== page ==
“We should seek humility and not holiness because holiness without humility is vanity,” Archimandrite Sergei (Chévitch), who continued the traditions of the Valaam elders for Russian emigres in France, believed. July 25, 2019, marked the thirty-second anniversary of his repose.
A general’s son
Archimandrite Sergei (Chévitch) Kirill Chévitch was born on August 3, 1903, in The Hague. His maternal grandfather was then in the Netherlands as a Russian Ambassador, whom Kirill’s parents, George Chévitch and Maria Struve, were visiting. The boy was named after his grandfather Kirill Struve.
Kirill’s father was descended from a noble Venetian family, but his grandfather had moved to Russia where he commanded a regiment in the Royal Army. He fought bravely at the Battle of Borodino but was eventually killed in the Battle of Leipzig. As for George Chévitch, he was a high-ranking officer of the Russian Army.
When Kirill was about one month old, his parents returned to Russia with him. They hired the best tutors for the Chévitch children (Kirill had a brother and a sister), which enabled them to get a brilliant education at home. From early childhood they were taught three foreign languages at the same time. It is known that by the early age of eight the boy had mastered French.
In 1911, Kirill and his family moved to the city of Villmanstrand [the Swedish name for Lappeenranta.—Trans.] in Finland where at that time his father served as a colonel. The young man had fond memories of that period, especially of the chaplain of the dragoon regiment (commanded by George Chévitch), who instructed Kirill in the tenets of the Orthodox faith.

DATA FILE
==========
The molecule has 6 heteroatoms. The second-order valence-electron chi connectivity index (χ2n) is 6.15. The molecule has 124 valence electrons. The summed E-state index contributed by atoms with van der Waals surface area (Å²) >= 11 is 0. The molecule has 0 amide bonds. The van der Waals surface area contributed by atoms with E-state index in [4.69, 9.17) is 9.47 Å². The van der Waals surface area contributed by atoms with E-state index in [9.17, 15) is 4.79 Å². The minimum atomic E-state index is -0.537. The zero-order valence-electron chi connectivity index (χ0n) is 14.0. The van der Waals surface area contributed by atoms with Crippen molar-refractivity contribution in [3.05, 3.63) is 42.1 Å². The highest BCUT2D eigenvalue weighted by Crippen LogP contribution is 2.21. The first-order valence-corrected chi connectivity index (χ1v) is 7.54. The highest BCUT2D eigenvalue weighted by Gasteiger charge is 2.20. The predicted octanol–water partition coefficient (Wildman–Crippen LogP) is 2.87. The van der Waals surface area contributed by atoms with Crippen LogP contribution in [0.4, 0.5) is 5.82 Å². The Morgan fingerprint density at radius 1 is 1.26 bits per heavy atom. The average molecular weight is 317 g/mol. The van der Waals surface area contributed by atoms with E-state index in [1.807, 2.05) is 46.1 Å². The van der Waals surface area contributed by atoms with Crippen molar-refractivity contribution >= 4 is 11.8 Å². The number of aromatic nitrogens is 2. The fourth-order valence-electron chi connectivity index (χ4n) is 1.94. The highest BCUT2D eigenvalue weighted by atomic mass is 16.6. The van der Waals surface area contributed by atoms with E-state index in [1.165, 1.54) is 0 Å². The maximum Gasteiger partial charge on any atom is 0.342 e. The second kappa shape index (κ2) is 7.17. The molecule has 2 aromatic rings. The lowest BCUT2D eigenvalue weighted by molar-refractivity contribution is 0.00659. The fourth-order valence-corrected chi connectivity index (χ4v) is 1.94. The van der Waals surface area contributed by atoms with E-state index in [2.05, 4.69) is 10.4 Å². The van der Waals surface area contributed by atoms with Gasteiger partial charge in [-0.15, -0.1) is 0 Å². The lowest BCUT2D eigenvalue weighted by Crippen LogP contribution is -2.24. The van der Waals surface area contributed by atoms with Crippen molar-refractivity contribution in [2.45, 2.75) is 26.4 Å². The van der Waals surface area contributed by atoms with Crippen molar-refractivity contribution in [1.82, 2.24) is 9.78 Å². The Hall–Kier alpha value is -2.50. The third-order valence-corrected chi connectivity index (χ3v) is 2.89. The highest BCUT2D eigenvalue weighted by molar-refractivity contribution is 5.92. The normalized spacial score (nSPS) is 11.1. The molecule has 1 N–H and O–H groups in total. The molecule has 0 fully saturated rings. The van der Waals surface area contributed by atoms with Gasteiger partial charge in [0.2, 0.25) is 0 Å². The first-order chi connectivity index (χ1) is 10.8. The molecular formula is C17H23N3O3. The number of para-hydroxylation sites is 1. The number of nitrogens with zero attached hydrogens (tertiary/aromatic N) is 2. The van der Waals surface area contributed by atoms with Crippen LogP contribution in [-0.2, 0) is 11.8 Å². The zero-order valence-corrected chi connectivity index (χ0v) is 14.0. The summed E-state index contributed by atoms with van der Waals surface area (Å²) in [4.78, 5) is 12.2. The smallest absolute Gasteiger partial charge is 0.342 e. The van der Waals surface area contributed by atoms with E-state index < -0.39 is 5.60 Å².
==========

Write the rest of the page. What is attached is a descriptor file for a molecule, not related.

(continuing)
1914 was marked by another move, this time to Tsarskoye Selo [near St. Petersburg, where the Royal Palace was situated—Trans.] in connection with George Chévitch’s new appointment. This time he became a member of the imperial retinue and had to move to the Royal Residence. As was the case with the children of senior serving military officers of the time, Kirill obtained a military education and as a boy of eleven he was made a honorary officer.
In 1916, the family temporarily moved to Tiflis [the name of Tbilisi till 1936—Trans.], where Georgy Chévitch’s garrison was then stationed. After the Revolution of 1917, the family was deprived of all they had—their property was confiscated. They were forced to move from St. Petersburg to Kislovodsk, where they stayed till 1920.
The forced emigration
In October 1920, the Chévitchs were forced to emigrate from Russia. After a short stay in Switzerland, where Kirill nevertheless got a bachelor’s degree, they found refuge in Germany. The Chévitchs spent two years in Berlin. There Kirill was employed by a bank. Finally, in 1923, they settled in Paris. Kirill found an honorary position at J.P. Morgan where he kept the accounts of kings and queens.
Distinguished representatives of the Russian diaspora would often gather in the Chévitchs’ mansion. Kirill joined the Young Russians movement in 1923, which aimed to restore the monarchy in Russia. Kirill was a member of this movement (first as its treasurer, and then on the board of directors) until its closure in 1933, though in the final years he distanced himself from its founder, Alexander Kazem-Bek, who became favorably disposed towards the Nazi ideology.